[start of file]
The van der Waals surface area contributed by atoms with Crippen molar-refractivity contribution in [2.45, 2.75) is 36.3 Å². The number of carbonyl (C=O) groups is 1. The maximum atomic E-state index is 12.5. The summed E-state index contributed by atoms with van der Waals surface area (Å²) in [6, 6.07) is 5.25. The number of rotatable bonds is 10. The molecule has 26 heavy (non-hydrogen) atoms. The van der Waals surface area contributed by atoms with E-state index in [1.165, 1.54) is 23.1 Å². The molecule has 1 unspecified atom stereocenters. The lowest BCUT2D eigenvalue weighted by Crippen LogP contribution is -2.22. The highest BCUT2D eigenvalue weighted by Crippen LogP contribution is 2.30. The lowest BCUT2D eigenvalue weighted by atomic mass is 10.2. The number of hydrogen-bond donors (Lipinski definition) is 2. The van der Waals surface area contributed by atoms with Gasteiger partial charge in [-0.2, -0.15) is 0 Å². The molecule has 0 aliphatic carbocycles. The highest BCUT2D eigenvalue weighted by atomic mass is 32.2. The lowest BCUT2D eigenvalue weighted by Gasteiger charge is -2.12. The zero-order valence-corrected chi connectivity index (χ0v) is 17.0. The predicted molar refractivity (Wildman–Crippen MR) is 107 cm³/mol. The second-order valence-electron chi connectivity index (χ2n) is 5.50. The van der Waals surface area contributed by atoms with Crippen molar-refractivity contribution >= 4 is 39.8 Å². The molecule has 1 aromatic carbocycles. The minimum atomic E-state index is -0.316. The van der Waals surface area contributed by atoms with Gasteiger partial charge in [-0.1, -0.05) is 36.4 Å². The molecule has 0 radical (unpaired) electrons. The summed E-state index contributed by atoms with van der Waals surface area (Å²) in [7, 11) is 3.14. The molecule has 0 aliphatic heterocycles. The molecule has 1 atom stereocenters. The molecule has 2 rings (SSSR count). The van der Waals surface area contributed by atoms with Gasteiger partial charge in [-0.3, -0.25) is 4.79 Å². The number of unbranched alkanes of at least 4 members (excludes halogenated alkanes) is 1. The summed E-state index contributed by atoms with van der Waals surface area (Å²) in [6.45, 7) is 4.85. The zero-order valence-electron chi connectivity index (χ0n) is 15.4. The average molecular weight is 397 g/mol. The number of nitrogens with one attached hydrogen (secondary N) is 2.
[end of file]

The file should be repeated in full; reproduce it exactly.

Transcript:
The van der Waals surface area contributed by atoms with Crippen molar-refractivity contribution in [2.45, 2.75) is 36.3 Å². The number of carbonyl (C=O) groups is 1. The maximum atomic E-state index is 12.5. The summed E-state index contributed by atoms with van der Waals surface area (Å²) in [6, 6.07) is 5.25. The number of rotatable bonds is 10. The molecule has 26 heavy (non-hydrogen) atoms. The van der Waals surface area contributed by atoms with E-state index in [1.165, 1.54) is 23.1 Å². The molecule has 1 unspecified atom stereocenters. The lowest BCUT2D eigenvalue weighted by Crippen LogP contribution is -2.22. The highest BCUT2D eigenvalue weighted by Crippen LogP contribution is 2.30. The lowest BCUT2D eigenvalue weighted by atomic mass is 10.2. The number of hydrogen-bond donors (Lipinski definition) is 2. The van der Waals surface area contributed by atoms with Gasteiger partial charge in [-0.2, -0.15) is 0 Å². The molecule has 0 aliphatic carbocycles. The highest BCUT2D eigenvalue weighted by atomic mass is 32.2. The lowest BCUT2D eigenvalue weighted by Gasteiger charge is -2.12. The zero-order valence-corrected chi connectivity index (χ0v) is 17.0. The predicted molar refractivity (Wildman–Crippen MR) is 107 cm³/mol. The second-order valence-electron chi connectivity index (χ2n) is 5.50. The van der Waals surface area contributed by atoms with Crippen molar-refractivity contribution >= 4 is 39.8 Å². The molecule has 1 aromatic carbocycles. The minimum atomic E-state index is -0.316. The van der Waals surface area contributed by atoms with Gasteiger partial charge in [-0.1, -0.05) is 36.4 Å². The molecule has 0 radical (unpaired) electrons. The summed E-state index contributed by atoms with van der Waals surface area (Å²) in [7, 11) is 3.14. The molecule has 0 aliphatic heterocycles. The molecule has 1 atom stereocenters. The molecule has 2 rings (SSSR count). The van der Waals surface area contributed by atoms with Gasteiger partial charge in [-0.3, -0.25) is 4.79 Å². The number of unbranched alkanes of at least 4 members (excludes halogenated alkanes) is 1. The summed E-state index contributed by atoms with van der Waals surface area (Å²) in [6.45, 7) is 4.85. The zero-order valence-electron chi connectivity index (χ0n) is 15.4. The average molecular weight is 397 g/mol. The number of nitrogens with one attached hydrogen (secondary N) is 2.